Manufacture of Shampoos

Manufacture of Shampoos

Manufacture of Shampoos

Shampoos are a mixture of surfactants, conditioning agents and many other ingredients in an aqueous base. In addition to basic shampoos which simply clean the hair, there are products designed for specific hair types; “2-in-1” shampoos and conditioners; products which offer properties such as treatment of dandruff; UV protection; some degree of coloring (although most hair colorants are based on conditioners rather than shampoos); and “medicated” products. Consequently formulations vary widely

The Process

A typical manufacturing process would be as follows:

• Water is metered into the process vessel. This is often heated to around 130-140˚F (55-60˚C) to aid dilution/hydration of other ingredients.

• The first ingredient added is normally the surfactant, as other additives, particularly those which affect viscosity, can make dilution of the surfactant more difficult.

• Conditioners and other ingredients are added.

• pH is adjusted to the required level.

• Sodium chloride or other viscosity modifiers are added last, along with color and fragrance.

 

The Problem

A number of problems can be encountered when using conventional agitators:

• Aeration must be avoided, as this can lead to clouding of clear shampoos, and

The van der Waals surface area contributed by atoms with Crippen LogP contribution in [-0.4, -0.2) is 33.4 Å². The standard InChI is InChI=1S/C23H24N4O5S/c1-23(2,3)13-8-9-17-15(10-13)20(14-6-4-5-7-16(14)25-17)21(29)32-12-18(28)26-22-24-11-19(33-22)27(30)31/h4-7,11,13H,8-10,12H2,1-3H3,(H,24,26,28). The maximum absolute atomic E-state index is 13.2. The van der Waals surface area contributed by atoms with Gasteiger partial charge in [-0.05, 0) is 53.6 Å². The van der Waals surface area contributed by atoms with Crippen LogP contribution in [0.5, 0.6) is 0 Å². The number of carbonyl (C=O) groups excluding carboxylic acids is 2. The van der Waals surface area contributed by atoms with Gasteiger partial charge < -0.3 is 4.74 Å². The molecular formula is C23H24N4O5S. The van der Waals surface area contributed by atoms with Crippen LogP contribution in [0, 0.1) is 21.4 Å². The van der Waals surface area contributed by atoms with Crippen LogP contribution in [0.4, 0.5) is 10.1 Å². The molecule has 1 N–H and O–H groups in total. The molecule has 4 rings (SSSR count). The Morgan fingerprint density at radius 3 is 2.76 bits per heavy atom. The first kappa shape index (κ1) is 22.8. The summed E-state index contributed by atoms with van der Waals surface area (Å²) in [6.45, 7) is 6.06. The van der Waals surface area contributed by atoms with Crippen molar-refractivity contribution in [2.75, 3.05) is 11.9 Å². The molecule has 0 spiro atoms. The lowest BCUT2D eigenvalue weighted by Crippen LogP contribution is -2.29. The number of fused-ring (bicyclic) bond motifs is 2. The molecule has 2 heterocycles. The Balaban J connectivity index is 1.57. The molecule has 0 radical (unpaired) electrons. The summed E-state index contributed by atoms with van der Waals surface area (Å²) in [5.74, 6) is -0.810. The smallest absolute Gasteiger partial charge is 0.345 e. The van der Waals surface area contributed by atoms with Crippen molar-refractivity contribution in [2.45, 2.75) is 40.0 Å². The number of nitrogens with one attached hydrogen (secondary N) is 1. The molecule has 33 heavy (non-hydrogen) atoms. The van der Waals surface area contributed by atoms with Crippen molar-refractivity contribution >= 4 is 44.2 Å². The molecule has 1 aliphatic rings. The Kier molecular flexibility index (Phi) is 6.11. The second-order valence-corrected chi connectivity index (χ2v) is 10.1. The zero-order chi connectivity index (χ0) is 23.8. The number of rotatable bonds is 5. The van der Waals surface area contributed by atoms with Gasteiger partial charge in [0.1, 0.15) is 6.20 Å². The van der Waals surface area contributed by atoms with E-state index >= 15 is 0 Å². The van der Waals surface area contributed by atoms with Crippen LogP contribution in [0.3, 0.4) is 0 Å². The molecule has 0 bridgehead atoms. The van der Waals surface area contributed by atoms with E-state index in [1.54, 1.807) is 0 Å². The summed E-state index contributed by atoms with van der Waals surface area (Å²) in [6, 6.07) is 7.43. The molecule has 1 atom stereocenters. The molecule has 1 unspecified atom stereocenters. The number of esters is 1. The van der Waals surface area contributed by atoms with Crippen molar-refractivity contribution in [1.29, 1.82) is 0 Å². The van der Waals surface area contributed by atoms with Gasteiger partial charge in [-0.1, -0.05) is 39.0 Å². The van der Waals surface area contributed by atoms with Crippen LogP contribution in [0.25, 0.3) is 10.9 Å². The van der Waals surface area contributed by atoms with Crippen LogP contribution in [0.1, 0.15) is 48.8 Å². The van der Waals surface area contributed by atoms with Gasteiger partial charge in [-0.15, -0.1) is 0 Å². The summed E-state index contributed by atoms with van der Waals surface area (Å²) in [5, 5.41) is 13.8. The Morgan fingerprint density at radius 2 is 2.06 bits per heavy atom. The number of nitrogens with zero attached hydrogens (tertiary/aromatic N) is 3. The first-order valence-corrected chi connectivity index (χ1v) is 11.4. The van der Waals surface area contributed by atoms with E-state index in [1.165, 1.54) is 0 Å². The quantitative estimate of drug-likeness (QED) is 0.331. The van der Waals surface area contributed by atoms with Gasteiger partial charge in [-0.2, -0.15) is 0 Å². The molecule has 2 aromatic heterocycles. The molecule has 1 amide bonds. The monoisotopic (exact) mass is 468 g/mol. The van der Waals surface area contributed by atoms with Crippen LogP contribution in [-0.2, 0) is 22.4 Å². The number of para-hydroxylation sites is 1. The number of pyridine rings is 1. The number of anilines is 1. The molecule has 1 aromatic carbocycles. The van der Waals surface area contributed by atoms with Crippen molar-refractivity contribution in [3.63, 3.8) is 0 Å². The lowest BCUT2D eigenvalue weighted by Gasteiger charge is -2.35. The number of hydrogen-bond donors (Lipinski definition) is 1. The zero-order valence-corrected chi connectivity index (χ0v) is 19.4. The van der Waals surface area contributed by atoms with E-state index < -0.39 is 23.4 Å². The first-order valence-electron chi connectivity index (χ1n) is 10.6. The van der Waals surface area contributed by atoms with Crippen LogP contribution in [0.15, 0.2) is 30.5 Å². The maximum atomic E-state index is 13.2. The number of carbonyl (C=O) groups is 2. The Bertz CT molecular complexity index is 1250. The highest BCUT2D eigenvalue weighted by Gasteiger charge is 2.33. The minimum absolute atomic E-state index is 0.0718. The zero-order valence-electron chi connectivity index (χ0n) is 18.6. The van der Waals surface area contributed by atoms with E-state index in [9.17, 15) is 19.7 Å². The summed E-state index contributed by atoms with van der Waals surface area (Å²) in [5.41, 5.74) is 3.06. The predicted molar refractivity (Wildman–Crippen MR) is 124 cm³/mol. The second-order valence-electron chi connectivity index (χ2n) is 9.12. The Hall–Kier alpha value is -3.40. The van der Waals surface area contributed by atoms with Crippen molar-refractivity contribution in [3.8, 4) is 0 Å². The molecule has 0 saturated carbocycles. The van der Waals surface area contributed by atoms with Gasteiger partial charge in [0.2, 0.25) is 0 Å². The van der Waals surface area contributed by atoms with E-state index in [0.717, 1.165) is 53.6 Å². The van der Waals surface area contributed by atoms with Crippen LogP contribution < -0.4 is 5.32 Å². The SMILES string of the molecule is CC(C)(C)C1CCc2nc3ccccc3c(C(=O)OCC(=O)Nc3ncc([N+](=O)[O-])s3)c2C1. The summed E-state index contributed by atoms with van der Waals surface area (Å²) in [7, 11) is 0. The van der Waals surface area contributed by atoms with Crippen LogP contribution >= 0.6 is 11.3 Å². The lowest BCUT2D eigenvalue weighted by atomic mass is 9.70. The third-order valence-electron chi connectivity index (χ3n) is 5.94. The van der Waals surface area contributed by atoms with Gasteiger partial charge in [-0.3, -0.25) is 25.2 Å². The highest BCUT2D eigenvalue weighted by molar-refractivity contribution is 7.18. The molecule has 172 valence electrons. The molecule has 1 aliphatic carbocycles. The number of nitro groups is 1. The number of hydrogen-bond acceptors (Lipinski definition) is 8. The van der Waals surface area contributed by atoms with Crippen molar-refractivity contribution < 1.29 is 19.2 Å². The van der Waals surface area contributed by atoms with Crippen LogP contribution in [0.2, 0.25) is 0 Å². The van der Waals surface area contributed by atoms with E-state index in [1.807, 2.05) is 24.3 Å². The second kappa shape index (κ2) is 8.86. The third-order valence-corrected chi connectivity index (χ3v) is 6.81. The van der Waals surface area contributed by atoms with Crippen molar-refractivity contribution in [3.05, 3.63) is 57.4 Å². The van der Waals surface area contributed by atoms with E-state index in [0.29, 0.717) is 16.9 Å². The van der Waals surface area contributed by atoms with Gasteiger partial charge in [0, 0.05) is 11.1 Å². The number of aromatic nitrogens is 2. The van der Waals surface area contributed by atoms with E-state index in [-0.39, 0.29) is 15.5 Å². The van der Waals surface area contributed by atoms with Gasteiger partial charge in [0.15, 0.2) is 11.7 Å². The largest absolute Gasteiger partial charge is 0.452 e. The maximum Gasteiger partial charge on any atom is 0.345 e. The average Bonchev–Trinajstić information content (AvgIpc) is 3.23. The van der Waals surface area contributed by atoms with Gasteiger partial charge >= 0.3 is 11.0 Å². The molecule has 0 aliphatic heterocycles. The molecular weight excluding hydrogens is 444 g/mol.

problems where packaging is filled by volume rather than weight.

• “High Active” products require special handling, see Application Report “Dilution of

High Active Surfactants.”

• Silicones are immiscible with water and can be chemically incompatible with some

surfactants, making them very difficult to emulsify or suspend.

• Agitators do not produce sufficient shear to reduce silicones to the finest possible

droplet size and obtain a stable emulsion/suspension. They will tend to vortex,

increasing aeration.

• Many ingredients have a much higher viscosity than water. When blending these with

an agitator, the higher viscosity material can form globules which are simply washed

around without being diluted/dispersed.

• Thickening agents such as carbomers, and cellulose or gum based products may

require high shear mixing to be “activated.”

• The addition of sodium chloride becomes increasingly difficult as the viscosity rises.

• Vigorous agitation is required to overcome these problems, however, with conventional agitators this can lead to aeration.

The Solution

These problems can be overcome by the use of a Arkan Felez mixer, typically an In-Line mixer added to the existing process. Batch mixers and the Arkan Felez mixing system can also be used.

The Advantages

• The high shear mixing action of a Silverson can rapidly blend liquids of widely differing viscosities.

• The In-Line mixer, pipework and vessel form a closed system, eliminating aeration.

• Dramatic reduction in mixing times.

• Significantly better yield of thickening agents than can be achieved by traditional methods.

• Consistent product quality and repeatability.

Vacumm Mixer Homognizers of Arkan Felez Company

VMH Series

VC Series

Vacumm Mixer Homognizer - LAB Series

Vacumm Mixer Homognizer MHM-60 K-1

Vacumm Mixer Homognizer MH-500

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